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Alexey Petrov | WSU | USA

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“Ladies and gentlemen, we have detected gravitational waves.”

The title says it all. Today, The Light Interferometer Gravitational-Wave Observatory  (or simply LIGO) collaboration announced the detection of gravitational waves coming from the merger of two black holes located somewhere in the Southern sky, in the direction of the Magellanic  Clouds.  In the presentation, organized by the National Science Foundation, David Reitze (Caltech), Gabriela Gonzales (Louisiana State), Rainer Weiss (MIT), and Kip Thorn (Caltech), announced to the room full of reporters — and thousand of scientists worldwide via the video feeds — that they have seen a gravitational wave event. Their paper, along with a nice explanation of the result, can be seen here.

LIGO

The data that they have is rather remarkable. The event, which occurred on 14 September 2015, has been seen by two sites (Livingston and Hanford) of the experiment, as can be seen in the picture taken from their presentation. It likely happened over a billion years ago (1.3B light years away) and is consistent with the merger of two black holes, of 29 and 46 solar masses. The resulting larger black hole’s mass is about 62 solar masses, which means that about 3 solar masses of energy (29+36-62=3) has been radiated in the form of gravitational waves. This is a huge amount of energy! The shape of the signal is exactly what one should expect from the merging of two black holes, with 5.1 sigma significance.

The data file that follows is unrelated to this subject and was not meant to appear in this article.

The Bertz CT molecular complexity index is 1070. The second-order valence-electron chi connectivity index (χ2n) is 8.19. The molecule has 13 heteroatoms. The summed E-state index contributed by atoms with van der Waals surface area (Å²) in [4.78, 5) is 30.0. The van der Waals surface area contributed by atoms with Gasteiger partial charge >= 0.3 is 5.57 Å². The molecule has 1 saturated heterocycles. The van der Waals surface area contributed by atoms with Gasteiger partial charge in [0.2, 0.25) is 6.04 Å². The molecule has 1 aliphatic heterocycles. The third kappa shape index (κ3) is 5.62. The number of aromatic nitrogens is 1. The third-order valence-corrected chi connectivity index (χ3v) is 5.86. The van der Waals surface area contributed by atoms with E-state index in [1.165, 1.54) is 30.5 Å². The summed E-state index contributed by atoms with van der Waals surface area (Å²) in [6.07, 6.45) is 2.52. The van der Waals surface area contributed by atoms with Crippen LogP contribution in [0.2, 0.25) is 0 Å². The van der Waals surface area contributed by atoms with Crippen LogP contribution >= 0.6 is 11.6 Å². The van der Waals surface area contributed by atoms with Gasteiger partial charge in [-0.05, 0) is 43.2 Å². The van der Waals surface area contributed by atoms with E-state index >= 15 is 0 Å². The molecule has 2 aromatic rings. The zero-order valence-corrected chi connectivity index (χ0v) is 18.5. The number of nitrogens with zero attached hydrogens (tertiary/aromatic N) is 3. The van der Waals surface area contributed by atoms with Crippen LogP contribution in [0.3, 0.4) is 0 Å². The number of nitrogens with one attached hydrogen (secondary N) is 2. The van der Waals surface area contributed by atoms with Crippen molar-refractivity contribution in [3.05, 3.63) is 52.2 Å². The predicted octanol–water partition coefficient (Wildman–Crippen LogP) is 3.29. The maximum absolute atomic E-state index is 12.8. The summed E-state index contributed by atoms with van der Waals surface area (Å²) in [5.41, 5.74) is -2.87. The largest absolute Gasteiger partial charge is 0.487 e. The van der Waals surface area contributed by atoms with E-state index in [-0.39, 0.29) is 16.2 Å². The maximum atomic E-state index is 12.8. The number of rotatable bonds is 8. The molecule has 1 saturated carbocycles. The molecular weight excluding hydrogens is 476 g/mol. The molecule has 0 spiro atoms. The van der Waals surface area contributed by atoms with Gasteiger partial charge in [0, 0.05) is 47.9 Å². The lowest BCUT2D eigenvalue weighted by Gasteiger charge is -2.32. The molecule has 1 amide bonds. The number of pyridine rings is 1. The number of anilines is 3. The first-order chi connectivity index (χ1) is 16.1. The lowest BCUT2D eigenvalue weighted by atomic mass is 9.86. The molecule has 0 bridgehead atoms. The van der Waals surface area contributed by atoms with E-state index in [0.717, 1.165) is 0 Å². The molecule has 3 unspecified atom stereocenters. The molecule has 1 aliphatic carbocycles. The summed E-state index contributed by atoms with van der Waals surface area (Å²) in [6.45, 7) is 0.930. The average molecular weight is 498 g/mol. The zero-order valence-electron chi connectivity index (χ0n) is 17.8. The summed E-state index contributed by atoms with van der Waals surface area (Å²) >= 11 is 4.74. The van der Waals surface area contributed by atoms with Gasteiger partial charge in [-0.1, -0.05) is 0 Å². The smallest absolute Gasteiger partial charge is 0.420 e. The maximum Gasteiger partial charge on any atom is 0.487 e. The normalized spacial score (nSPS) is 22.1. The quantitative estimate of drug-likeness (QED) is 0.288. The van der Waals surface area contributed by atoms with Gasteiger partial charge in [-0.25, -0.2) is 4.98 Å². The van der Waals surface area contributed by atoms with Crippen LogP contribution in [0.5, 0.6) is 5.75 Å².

It is interesting to note that the information presented today totally confirms the rumors that have been floating around for a couple of months. Physicists like to spread rumors, as it seems.

ligoSince the gravitational waves are quadrupole, the most straightforward way to see the gravitational waves is to measure the relative stretches of the its two arms (see another picture from the MIT LIGO site) that are perpendicular to each other. Gravitational wave from black holes falling onto each other and then merging. The LIGO device is a marble of engineering — one needs to detect a signal that is very small — approximately of the size of the nucleus on the length scale of the experiment. This is done with the help of interferometry, where the laser beams bounce through the arms of the experiment and then are compared to each other. The small change of phase of the beams can be related to the change of the relative distance traveled by each beam. This difference is induced by the passing gravitational wave, which contracts one of the arms and extends the other. The way noise that can mimic gravitational wave signal is eliminated should be a subject of another blog post.

This is really a remarkable result, even though it was widely expected since the (indirect) discovery of Hulse and Taylor of binary pulsar in 1974! It seems that now we have another way to study the Universe.

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